I do not claim that my framework supports the sort of normativity many philosophers (perhaps you too) are interested in. I do not believe talk of normative force is coherent, but I'd prefer to not go into that here. My claim is simply that my framework lets us coherently answer some questions I'm interested in. Put in different terms, I'd like to focus discussion on my argument 'by its own lights'.
Yes, thanks for clarifying. I believe that it is necessarily harder to make correct judgements in the domain of population ethics. My stronger claim is that any such judgements, even if correct, only carry force as mediated through our 'call to universality' meta-emotion. Hence, even if we have the right population axiology, this likely should not over-ride our more mundane moral intuitions.
Thanks for bringing up these points, I should've been more careful with these distinctions.
The learned meaning of moral language refers to our recollection/reaction to experiences. These reactions include approval, preferences and beliefs. I suspect that of these, approval is learned first. I imagine a parent harshly pronouncing 'Bad!' after a toddler gets singed wandering to close to a fire. Preferences enter the picture when we try to extend our use of moral language beyond the simple cases learned as a child. When we try to compare two things that are apparently both bad we might arrive at a preference for one over the other, and in that case the preference precedes the statement of approval/disapproval. Orthogonally, let me note that I think of moral language as necessarily one-step removed from experience. In using moral language you look at your experience of something and describes your stance on it. Exclaiming 'Ouch' describing your experience in the moment is not moral language. I'd like to make sure that my position here is coherent and clear, so do let me know if what I'm saying seems ambiguous or confused.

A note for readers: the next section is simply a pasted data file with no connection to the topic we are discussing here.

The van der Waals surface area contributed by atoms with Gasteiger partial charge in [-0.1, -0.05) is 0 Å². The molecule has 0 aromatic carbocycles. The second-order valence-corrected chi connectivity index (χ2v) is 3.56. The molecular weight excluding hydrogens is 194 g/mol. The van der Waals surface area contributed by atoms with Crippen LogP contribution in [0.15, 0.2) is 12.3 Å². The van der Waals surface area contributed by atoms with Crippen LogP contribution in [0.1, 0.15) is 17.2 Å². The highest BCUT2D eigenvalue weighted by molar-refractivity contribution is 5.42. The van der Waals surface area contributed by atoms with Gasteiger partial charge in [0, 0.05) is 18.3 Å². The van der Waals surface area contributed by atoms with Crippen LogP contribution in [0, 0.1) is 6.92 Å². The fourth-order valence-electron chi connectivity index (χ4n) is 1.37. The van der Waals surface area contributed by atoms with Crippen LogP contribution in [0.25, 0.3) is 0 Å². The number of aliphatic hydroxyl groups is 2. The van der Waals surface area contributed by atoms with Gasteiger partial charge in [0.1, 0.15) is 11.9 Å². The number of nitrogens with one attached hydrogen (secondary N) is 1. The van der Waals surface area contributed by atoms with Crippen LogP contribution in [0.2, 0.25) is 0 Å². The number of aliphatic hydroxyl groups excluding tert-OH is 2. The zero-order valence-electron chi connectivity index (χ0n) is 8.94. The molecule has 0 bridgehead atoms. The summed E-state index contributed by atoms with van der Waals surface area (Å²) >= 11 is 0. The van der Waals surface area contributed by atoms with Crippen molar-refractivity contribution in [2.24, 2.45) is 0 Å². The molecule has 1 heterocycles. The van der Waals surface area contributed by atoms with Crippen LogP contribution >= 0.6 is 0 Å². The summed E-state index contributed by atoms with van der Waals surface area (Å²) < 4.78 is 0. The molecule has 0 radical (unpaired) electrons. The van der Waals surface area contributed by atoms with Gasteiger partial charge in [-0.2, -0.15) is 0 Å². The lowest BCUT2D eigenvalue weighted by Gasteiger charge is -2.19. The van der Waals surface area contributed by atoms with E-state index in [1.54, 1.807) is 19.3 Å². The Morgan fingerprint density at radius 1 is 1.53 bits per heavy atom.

Thanks for bringing up the X,Y,Z point; I initially had some discussion of this point, but I wasn't happy with my exposition, so I removed it. Let me try again: In cases when there are multiple moral actors and patients there are two sets of considerations. First, the inside view, how would you react as X and Y. Second, the outside view, how would you react as person W who observes X and Y. It seems to me that we learn moral language as a fuzzy mixture of these two with the first usually being primary. E.g. X,Y are preschoolers on the playground and X accidentally trips Y feeling guilty, seeing Y crying and remembers crying herself on previous occasions. I don't think the exact formulation of how to "Simulate X and Y as Z" as an extension of these simple playground cases is well defined. Just as how our experience burning ourselves as children has considerable variance while having enough overlap to support shared use of language, so to for imagining multi-agent situations. Do we all imagine X then Y, rather than Y then X? Probably not, but we do mostly have a shared tendency to focus on the most salient/intense experiences first i.e. prioritizing the tortured. This shared tendency is probably part of what lets us achieve common reference. If X and Y have an interaction in which they share similar degrees of intensity, e.g. in a dispute between lovers, then my guess is people imagining this situation will tend to first imagine the situation of she/he who they knew better or identified with more closely. In this case, it also seems natural to say "Haven't you only seen one side of the story? Try putting yourself in the others' shoes." Sometimes there remains disagreement, and I think you could explain this by saying our use of moral language has two levels: the individual and the community. In enough cases to achieve shared reference, the community agrees (because their simulations match up adequately) but in many, perhaps most, cases there is no consensus. We often speak of right and wrong as determined by our own simulation process, but other times we speak of right and wrong as determined by the community -- e.g. when we realize we are an outlier w.r.t how we experience some thing.